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In Focus, November 2004
Zhang Zhe is a 27-year-old environmental engineer by training. She is accomplished and intelligent. But she has an alter ego—a large golden pheasant (a friend in a big bird costume, actually) that accompanies her as she spreads her conservation messages to hundreds of school children in China’s Sichuan Province every month.
And she’s not the only one.
With funding from the Critical Ecosystem Partnership Fund (CEPF), Zhang Zhe is one of 13 individuals being trained in social marketing and the art of convincing local communities and governments that conservation is key.
The project brings promising individuals and local groups together with the support of Rare and Conservation International’s global communications team to build a global constituency for biodiversity conservation through Rare’s replicable Pride program.
It’s an entertaining, creative approach to the complex issue of biodiversity conservation, while building and bettering lives of local people.
“In the village that I am working in, most families have small home-based businesses, and tourism-related businesses,” explained Zhang Zhe about one of the villages around Baishuihe National Nature Reserve where she is working in the Mountains of Southwest China biodiversity hotspot.
“It’s mostly families, and though they’re not lacking food or sanitation, they are still very concerned about generating incomes for the family. So we are trying to find a way, working with government and nongovernmental organizations, to combine economic development and conservation in this area.”
Zhang Zhe’s work is part of a project implemented by the Jane Goodall Institute Roots and Shoots China office, which is one of the organizations participating in the program.
With a marketing zeal not too unlike that which a marketeer for Coke or Pepsi would approach their audiences, the new Pride campaign leaders are generating huge interest and participation in their efforts to promote conservation of important ecosystems and the globally threatened species they shelter.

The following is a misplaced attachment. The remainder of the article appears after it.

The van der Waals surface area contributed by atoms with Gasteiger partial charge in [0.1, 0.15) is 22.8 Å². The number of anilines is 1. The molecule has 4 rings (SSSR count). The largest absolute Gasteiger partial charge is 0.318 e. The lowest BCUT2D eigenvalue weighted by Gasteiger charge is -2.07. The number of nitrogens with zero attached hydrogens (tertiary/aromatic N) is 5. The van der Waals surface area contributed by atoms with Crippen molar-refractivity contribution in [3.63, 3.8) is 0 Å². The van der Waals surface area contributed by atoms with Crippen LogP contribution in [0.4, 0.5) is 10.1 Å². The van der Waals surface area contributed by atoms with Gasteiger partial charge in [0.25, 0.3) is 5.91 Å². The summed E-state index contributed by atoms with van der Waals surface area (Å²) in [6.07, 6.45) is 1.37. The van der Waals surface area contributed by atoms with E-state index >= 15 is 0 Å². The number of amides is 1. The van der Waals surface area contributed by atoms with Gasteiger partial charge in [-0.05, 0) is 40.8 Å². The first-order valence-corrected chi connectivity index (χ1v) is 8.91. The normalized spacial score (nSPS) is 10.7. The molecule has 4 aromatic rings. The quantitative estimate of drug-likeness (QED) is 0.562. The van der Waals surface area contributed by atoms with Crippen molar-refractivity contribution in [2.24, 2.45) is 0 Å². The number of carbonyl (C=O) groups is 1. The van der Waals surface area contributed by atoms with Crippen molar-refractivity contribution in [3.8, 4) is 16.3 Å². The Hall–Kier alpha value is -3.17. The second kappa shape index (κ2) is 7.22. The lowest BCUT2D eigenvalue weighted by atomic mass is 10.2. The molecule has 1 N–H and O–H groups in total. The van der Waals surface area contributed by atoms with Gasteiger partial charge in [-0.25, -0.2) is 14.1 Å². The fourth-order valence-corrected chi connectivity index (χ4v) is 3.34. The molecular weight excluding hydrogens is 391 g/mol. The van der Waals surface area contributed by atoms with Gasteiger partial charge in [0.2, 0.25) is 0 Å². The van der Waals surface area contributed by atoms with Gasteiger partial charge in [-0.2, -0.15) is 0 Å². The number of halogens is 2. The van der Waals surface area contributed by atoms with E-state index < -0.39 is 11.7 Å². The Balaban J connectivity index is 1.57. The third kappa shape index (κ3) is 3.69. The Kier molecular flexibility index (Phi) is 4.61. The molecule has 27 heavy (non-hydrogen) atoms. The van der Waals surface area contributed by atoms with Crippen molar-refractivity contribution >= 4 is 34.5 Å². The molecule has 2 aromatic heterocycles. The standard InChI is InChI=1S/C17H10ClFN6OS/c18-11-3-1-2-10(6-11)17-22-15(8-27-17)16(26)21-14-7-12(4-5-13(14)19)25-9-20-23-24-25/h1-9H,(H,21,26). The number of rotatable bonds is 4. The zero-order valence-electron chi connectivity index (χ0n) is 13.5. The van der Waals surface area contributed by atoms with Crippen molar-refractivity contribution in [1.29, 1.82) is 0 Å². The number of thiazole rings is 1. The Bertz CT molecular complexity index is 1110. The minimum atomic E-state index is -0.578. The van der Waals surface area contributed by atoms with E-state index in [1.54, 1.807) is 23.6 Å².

A CEPF grant awarded last year is supporting an expansion of the Pride program with the 13 new campaigns in the Atlantic Forest, Cape Floristic Region, Chocó-Darién-Western Ecuador, Guinean Forests of West Africa, Mesoamerica, Mountains of Southwest China, the Philippines, Succulent Karoo and Sundaland hotspots.
In addition to the CEPF-supported campaigns and others already underway, Rare has also launched 12 new campaigns in additional areas with support from others such as the David and Lucile Packard Foundation and The Nature Conservancy.
Each campaign aims to save a Critically Endangered species, solidify or create new protected areas, or conserve healthy biodiversity conservation corridors.
Rare’s experience in conservation education stems from its work in the 1980s developing a very structured social marketing tool, known then as the Promoting Protection Through Pride program. The recipe is simple and effective: turn a charismatic flagship species into a symbol of local pride, as a lever for improving public understanding of biodiversity’s value and the need to take action to preserve it.
Both grassroots and mass-marketing techniques are used to create broad-based support—on a local or national level—for ecosystem protection.